If colleges and universities want to increase student retention, improve graduation rates, improve industry relations, and enhance student-faculty engagement, they must alter their narrative and their products.
Two weeks ago, our 9-year-old son Knox asked me, “Do I need to go to college?” It was that moment of parental panic when you think to yourself, this is critical to get this answer right. I said, “No, but it’s our job to help you figure out why you might want to go to a college or some kind of learning place that will help you get the skills you need to do the work you want to do.”
When I was teaching at the Segal Design Institute at Northwestern University, I started my classes with one simple question, “Why are you here?” Most of my students couldn’t tell me. They wanted to attend a good school so they could get some kind of good job at a good corporate business so they would be able to make enough money to live a good life. The sad part? They hoped to find their “why” along the way. Many didn’t. They have called me over the years to ask how they might do more “impactful” work now that they’ve (almost) paid their student debt.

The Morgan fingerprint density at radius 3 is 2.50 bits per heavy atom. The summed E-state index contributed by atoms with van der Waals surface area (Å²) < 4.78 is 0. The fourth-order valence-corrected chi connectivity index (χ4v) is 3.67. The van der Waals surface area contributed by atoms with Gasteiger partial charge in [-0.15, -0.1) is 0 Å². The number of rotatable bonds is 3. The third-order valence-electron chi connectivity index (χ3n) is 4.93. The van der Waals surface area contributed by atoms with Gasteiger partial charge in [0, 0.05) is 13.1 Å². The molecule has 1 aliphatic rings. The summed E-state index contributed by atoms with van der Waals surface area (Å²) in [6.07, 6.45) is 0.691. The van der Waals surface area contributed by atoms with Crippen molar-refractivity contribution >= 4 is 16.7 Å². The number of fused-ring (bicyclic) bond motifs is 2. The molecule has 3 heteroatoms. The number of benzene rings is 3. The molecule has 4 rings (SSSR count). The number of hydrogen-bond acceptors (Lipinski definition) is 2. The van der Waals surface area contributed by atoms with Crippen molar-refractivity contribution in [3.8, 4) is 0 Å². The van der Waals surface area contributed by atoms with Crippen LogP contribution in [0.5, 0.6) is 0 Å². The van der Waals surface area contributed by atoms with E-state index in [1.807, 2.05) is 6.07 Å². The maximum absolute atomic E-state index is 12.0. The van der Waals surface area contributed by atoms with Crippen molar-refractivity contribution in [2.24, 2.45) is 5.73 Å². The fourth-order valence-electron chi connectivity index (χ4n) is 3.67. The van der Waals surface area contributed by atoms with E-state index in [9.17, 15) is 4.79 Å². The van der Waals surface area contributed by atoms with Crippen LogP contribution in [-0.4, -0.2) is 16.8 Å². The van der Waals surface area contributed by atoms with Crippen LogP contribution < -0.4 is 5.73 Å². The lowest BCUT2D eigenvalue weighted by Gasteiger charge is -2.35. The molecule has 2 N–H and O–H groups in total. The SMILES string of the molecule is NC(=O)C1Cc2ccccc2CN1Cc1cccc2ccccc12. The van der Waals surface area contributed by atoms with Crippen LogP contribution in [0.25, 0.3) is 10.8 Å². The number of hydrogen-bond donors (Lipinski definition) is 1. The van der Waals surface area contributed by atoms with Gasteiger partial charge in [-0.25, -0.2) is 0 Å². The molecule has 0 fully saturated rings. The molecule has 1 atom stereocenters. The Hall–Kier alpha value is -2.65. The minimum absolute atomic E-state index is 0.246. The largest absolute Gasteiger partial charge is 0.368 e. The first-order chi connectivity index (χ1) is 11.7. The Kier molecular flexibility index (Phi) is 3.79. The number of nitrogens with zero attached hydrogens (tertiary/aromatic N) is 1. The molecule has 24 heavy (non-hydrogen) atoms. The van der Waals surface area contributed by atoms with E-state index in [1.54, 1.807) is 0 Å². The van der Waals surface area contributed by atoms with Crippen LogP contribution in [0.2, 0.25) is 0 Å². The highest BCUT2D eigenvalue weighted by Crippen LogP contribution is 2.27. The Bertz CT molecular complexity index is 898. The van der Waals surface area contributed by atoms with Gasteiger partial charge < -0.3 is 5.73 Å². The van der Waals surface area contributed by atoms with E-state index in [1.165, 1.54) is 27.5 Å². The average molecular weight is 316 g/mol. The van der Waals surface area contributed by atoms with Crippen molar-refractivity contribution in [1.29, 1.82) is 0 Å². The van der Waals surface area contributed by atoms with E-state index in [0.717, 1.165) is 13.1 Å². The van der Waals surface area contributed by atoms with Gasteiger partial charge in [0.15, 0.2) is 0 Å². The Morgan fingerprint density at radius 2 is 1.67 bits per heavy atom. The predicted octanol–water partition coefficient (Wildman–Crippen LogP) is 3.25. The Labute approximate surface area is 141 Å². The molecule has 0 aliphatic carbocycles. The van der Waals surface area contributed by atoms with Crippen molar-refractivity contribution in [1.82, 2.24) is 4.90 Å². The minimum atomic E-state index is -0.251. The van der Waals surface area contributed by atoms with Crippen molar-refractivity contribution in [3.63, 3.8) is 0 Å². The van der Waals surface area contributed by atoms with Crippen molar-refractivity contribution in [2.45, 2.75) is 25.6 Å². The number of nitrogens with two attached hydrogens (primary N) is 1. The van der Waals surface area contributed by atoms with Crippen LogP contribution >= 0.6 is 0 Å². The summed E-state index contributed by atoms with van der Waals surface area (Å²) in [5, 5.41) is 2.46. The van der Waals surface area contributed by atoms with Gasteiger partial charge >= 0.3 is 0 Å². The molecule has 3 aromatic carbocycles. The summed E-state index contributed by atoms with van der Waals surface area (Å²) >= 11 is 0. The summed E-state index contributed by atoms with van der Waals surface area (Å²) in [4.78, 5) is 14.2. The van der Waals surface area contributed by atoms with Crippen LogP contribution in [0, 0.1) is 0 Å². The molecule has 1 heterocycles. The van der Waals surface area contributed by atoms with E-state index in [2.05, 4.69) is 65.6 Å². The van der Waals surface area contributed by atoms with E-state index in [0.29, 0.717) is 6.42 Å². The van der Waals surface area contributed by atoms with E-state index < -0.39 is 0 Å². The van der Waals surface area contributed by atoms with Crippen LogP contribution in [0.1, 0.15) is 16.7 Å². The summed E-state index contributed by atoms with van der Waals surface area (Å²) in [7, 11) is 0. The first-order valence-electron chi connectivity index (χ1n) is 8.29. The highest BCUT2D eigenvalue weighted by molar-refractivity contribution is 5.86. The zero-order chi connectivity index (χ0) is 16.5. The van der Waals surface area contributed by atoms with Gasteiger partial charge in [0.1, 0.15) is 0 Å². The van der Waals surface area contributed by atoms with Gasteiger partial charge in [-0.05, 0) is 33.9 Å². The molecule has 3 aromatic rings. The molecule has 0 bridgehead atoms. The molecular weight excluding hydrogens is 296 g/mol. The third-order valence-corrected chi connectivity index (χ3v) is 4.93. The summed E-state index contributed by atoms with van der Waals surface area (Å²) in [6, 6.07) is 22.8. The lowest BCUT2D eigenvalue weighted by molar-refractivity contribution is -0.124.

While I was teaching at Northwestern, my partner Chris was teaching at Columbia College Chicago. We often compare notes about the fact that wealthy learners seem to not know their why and first generation college students do. At Columbia, students wanted to finish to be the first in their family with a college degree. Or they wanted to be a filmmaker and have known this since they were six. Or they wanted to move to Nashville to work with musicians and know this is the best way to do just that.
So ironically, college seems to now mean more to people who have come from very little. These learners know there are no guarantees or fast forwards to success if they don’t have a piece of paper to prove they’ve done the work. Many charter schools across the country are telling our underserved kids that the only way to success is in college graduation. Even Michelle Obama campaigned to help kids to understand they have to go to college to get a job and make a living wage.
But why are parents like us pushing all kids into college and so many are back to working in minimum wage jobs after graduation? With a 28% national college completion rate, the college promise is broken. According to CNBC in June of last year, 40% of college graduates take a job after graduation that doesn’t require a college degree. Students aren’t being trained for the jobs of today or building self confidence to make a living wage as their enrollments are shackling them with college debt while make the class divide wider and wider.